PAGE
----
ORCID icon "This ORCID iD identifies the author of this article:" 0000-0003-0301-1971
  2. Karthik Maddi

    Institute of Biochemistry II, Goethe University School of Medicine, Frankfurt am Main, Germany
    Competing interests
    No competing interests declared.
  3. Stefan Prgomet

    Institute of Biochemistry II, Goethe University School of Medicine, Frankfurt am Main, Germany
    Competing interests
    No competing interests declared.
  4. Sissy Kalayil

    Institute of Biochemistry II, Goethe University School of Medicine, Frankfurt am Main, Germany
    Competing interests
    No competing interests declared.
  5. Ivana Marinovic-Terzic

    Department of Immunology and Medical Genetics, School of Medicine, University of Split, Split, Croatia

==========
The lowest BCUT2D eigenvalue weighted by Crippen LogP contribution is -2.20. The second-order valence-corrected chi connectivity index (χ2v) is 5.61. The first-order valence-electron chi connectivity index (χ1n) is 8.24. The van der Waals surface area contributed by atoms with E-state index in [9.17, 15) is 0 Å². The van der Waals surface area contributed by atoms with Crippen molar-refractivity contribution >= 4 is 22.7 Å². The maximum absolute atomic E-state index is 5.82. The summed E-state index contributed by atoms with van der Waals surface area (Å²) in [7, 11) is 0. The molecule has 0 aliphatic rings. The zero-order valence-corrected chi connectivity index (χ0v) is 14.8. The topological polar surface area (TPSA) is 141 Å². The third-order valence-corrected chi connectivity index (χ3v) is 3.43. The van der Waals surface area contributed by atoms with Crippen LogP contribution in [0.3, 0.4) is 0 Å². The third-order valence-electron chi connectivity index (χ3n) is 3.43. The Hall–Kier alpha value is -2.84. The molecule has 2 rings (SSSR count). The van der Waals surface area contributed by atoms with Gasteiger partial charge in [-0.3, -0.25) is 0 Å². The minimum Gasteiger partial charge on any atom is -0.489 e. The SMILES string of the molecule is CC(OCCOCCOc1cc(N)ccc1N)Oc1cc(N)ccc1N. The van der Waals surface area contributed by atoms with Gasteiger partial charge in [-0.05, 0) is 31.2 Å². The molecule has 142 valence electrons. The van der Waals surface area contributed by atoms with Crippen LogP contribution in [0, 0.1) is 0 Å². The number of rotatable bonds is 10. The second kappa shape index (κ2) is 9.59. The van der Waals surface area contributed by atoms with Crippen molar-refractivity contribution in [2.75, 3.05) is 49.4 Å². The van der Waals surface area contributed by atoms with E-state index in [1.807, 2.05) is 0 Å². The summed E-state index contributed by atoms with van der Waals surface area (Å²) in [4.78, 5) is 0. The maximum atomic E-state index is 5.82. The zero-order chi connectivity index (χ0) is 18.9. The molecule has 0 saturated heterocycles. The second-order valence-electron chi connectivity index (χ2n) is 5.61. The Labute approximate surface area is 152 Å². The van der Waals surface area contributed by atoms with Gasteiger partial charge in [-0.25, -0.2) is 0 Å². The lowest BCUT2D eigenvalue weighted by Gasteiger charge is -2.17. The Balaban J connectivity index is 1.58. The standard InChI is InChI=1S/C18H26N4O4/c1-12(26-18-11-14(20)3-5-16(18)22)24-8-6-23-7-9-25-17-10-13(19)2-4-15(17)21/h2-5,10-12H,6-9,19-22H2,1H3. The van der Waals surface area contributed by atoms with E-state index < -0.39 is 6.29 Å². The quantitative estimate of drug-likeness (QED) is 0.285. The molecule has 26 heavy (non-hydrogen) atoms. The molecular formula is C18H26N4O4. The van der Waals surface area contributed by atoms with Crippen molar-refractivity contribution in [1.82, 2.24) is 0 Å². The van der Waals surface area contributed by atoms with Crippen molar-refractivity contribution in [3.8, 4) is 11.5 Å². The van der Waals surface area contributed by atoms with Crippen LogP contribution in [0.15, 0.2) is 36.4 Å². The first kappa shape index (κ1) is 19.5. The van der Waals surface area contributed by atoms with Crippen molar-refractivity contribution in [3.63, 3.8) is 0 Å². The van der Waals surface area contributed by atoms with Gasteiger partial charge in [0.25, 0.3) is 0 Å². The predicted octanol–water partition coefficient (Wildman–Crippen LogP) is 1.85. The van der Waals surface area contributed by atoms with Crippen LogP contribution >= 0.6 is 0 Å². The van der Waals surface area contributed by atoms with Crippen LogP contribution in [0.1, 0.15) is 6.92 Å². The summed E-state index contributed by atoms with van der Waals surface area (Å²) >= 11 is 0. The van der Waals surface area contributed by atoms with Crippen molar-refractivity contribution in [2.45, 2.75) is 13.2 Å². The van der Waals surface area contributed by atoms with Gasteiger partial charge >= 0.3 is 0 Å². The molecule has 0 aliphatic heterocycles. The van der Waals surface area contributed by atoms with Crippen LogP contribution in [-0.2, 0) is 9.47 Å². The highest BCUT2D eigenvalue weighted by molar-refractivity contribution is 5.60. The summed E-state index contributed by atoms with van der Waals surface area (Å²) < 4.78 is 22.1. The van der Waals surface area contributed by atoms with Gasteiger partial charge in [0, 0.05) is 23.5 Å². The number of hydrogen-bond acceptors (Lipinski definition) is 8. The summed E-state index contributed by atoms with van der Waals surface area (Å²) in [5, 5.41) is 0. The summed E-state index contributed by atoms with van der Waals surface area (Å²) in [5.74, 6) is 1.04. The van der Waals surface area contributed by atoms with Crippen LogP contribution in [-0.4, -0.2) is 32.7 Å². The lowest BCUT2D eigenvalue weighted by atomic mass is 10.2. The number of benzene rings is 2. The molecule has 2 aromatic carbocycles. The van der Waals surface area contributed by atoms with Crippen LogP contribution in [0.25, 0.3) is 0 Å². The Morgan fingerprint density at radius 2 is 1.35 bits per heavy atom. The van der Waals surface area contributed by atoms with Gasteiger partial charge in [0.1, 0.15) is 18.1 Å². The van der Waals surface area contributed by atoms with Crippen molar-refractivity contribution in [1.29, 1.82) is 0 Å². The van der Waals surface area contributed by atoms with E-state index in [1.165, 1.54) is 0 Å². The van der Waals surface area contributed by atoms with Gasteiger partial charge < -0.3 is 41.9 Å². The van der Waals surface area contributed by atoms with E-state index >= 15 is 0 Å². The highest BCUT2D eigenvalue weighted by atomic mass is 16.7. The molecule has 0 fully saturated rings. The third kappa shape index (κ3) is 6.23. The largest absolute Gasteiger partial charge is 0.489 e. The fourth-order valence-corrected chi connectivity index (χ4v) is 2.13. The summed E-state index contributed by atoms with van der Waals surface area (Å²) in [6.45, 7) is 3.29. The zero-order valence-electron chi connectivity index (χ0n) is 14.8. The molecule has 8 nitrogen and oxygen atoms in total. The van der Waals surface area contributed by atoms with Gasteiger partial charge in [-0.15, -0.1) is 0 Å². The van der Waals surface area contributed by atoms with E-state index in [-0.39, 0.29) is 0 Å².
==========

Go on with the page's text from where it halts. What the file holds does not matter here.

Competing interests
    No competing interests declared.
  6. Janos Terzic

    Department of Immunology an Medical Genetics, School of Medicine, University of Split, Split, Croatia
    Competing interests
    No competing interests declared.
  7. Ivan Dikic

    Institute of Biochemistry II, Goethe University School of Medicine, Frankfurt am Main, Germany
    For correspondence
    dikic@biochem2.uni-frankfurt.de
    Competing interests
    Ivan Dikic, Senior editor, eLife.
    ORCID icon "This ORCID iD identifies the author of this article:" 0000-0001-8156-9511

Funding

Deutsche Forschungsgemeinschaft (SFB1177)

  • Ivan Dikic

Deutsche Forschungsgemeinschaft (CEF-MC)

  • Ivan Dikic

Human Frontier Science Program (Postdoctoral fellowship)

  • Jaime Lopez-Mosqueda

LOEWE Zentrum CGT and Loewe Network Ub Net (Fellowships)

  • Ivan Dikic

The funders had no role in study design, data collection and interpretation, or the decision to submit the work for publication.

Reviewing Editor

  1. Wade Harper, Harvard Medical School, United States

Publication history

  1. Received: September 14, 2016